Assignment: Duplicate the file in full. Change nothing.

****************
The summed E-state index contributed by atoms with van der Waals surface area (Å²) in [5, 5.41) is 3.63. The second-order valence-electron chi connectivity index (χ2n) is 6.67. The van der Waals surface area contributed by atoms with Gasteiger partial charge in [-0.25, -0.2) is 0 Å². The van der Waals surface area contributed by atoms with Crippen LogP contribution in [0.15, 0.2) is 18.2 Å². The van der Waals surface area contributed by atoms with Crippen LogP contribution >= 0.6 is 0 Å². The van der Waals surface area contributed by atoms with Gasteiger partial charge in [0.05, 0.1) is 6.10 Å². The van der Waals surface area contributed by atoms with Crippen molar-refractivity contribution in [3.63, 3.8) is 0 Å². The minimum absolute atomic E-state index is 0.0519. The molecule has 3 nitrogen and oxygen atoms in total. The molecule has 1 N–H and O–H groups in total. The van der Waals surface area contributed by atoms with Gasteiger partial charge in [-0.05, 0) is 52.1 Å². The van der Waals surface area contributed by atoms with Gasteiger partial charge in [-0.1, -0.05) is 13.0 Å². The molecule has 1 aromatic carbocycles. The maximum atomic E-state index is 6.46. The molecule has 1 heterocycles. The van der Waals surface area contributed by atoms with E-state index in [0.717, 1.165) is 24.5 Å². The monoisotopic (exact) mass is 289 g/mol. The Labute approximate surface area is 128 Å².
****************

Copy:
The summed E-state index contributed by atoms with van der Waals surface area (Å²) in [5, 5.41) is 3.63. The second-order valence-electron chi connectivity index (χ2n) is 6.67. The van der Waals surface area contributed by atoms with Gasteiger partial charge in [-0.25, -0.2) is 0 Å². The van der Waals surface area contributed by atoms with Crippen LogP contribution in [0.15, 0.2) is 18.2 Å². The van der Waals surface area contributed by atoms with Crippen LogP contribution >= 0.6 is 0 Å². The van der Waals surface area contributed by atoms with Gasteiger partial charge in [0.05, 0.1) is 6.10 Å². The van der Waals surface area contributed by atoms with Crippen molar-refractivity contribution in [3.63, 3.8) is 0 Å². The minimum absolute atomic E-state index is 0.0519. The molecule has 3 nitrogen and oxygen atoms in total. The molecule has 1 N–H and O–H groups in total. The van der Waals surface area contributed by atoms with Gasteiger partial charge in [-0.05, 0) is 52.1 Å². The van der Waals surface area contributed by atoms with Gasteiger partial charge in [-0.1, -0.05) is 13.0 Å². The molecule has 1 aromatic carbocycles. The maximum atomic E-state index is 6.46. The molecule has 1 heterocycles. The van der Waals surface area contributed by atoms with E-state index in [0.717, 1.165) is 24.5 Å². The monoisotopic (exact) mass is 289 g/mol. The Labute approximate surface area is 128 Å².